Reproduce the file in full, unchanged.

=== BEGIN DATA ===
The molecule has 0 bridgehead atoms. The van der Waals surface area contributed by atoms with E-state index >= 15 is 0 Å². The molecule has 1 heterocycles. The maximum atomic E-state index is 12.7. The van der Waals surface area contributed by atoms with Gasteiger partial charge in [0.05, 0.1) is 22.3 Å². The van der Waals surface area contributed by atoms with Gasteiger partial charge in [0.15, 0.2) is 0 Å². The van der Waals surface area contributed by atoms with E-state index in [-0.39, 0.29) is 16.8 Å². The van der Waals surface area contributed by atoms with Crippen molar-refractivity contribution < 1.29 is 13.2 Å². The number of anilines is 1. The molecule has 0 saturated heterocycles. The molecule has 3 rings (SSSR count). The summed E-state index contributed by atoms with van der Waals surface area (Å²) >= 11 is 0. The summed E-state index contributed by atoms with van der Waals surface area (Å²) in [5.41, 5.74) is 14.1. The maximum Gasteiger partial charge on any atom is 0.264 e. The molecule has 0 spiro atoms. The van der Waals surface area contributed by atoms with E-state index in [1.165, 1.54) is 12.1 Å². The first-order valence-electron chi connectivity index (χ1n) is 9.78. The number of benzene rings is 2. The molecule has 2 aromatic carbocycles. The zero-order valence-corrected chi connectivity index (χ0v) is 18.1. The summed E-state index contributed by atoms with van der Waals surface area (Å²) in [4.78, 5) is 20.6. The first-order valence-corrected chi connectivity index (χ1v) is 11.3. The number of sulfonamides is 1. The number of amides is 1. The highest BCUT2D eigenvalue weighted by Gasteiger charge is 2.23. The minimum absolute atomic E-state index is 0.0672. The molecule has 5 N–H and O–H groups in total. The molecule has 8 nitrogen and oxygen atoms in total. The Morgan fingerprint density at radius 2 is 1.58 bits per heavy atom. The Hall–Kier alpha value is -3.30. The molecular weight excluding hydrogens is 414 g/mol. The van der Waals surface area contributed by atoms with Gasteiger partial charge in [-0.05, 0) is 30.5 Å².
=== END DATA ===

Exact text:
The molecule has 0 bridgehead atoms. The van der Waals surface area contributed by atoms with E-state index >= 15 is 0 Å². The molecule has 1 heterocycles. The maximum atomic E-state index is 12.7. The van der Waals surface area contributed by atoms with Gasteiger partial charge in [0.05, 0.1) is 22.3 Å². The van der Waals surface area contributed by atoms with Gasteiger partial charge in [0.15, 0.2) is 0 Å². The van der Waals surface area contributed by atoms with E-state index in [-0.39, 0.29) is 16.8 Å². The van der Waals surface area contributed by atoms with Crippen molar-refractivity contribution < 1.29 is 13.2 Å². The number of anilines is 1. The molecule has 0 saturated heterocycles. The molecule has 3 rings (SSSR count). The summed E-state index contributed by atoms with van der Waals surface area (Å²) >= 11 is 0. The summed E-state index contributed by atoms with van der Waals surface area (Å²) in [5.41, 5.74) is 14.1. The maximum Gasteiger partial charge on any atom is 0.264 e. The molecule has 0 spiro atoms. The van der Waals surface area contributed by atoms with E-state index in [1.165, 1.54) is 12.1 Å². The first-order valence-electron chi connectivity index (χ1n) is 9.78. The number of benzene rings is 2. The molecule has 2 aromatic carbocycles. The zero-order valence-corrected chi connectivity index (χ0v) is 18.1. The summed E-state index contributed by atoms with van der Waals surface area (Å²) in [4.78, 5) is 20.6. The first-order valence-corrected chi connectivity index (χ1v) is 11.3. The number of sulfonamides is 1. The number of amides is 1. The highest BCUT2D eigenvalue weighted by Gasteiger charge is 2.23. The minimum absolute atomic E-state index is 0.0672. The molecule has 5 N–H and O–H groups in total. The molecule has 8 nitrogen and oxygen atoms in total. The Morgan fingerprint density at radius 2 is 1.58 bits per heavy atom. The Hall–Kier alpha value is -3.30. The molecular weight excluding hydrogens is 414 g/mol. The van der Waals surface area contributed by atoms with Gasteiger partial charge in [-0.05, 0) is 30.5 Å².